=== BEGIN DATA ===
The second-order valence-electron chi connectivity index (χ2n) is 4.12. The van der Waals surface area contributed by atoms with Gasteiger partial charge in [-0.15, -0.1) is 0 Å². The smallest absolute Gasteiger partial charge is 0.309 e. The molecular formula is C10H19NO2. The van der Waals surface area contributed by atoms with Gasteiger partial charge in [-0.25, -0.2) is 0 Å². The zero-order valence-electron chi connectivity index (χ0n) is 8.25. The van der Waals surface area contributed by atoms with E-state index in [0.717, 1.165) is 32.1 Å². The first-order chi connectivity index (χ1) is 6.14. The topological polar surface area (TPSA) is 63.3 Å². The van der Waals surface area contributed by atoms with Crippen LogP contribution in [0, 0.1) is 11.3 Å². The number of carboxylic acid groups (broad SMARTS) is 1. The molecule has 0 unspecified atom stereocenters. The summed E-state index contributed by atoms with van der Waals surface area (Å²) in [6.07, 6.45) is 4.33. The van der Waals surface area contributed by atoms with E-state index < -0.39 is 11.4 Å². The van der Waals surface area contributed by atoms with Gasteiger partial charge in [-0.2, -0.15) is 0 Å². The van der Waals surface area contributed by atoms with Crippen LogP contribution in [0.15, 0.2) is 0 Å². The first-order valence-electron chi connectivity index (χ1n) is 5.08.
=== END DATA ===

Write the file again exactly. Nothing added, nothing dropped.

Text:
The second-order valence-electron chi connectivity index (χ2n) is 4.12. The van der Waals surface area contributed by atoms with Gasteiger partial charge in [-0.15, -0.1) is 0 Å². The smallest absolute Gasteiger partial charge is 0.309 e. The molecular formula is C10H19NO2. The van der Waals surface area contributed by atoms with Gasteiger partial charge in [-0.25, -0.2) is 0 Å². The zero-order valence-electron chi connectivity index (χ0n) is 8.25. The van der Waals surface area contributed by atoms with E-state index in [0.717, 1.165) is 32.1 Å². The first-order chi connectivity index (χ1) is 6.14. The topological polar surface area (TPSA) is 63.3 Å². The van der Waals surface area contributed by atoms with Crippen LogP contribution in [0, 0.1) is 11.3 Å². The number of carboxylic acid groups (broad SMARTS) is 1. The molecule has 0 unspecified atom stereocenters. The summed E-state index contributed by atoms with van der Waals surface area (Å²) in [6.07, 6.45) is 4.33. The van der Waals surface area contributed by atoms with E-state index < -0.39 is 11.4 Å². The van der Waals surface area contributed by atoms with Gasteiger partial charge in [-0.2, -0.15) is 0 Å². The van der Waals surface area contributed by atoms with Crippen LogP contribution in [0.15, 0.2) is 0 Å². The first-order valence-electron chi connectivity index (χ1n) is 5.08.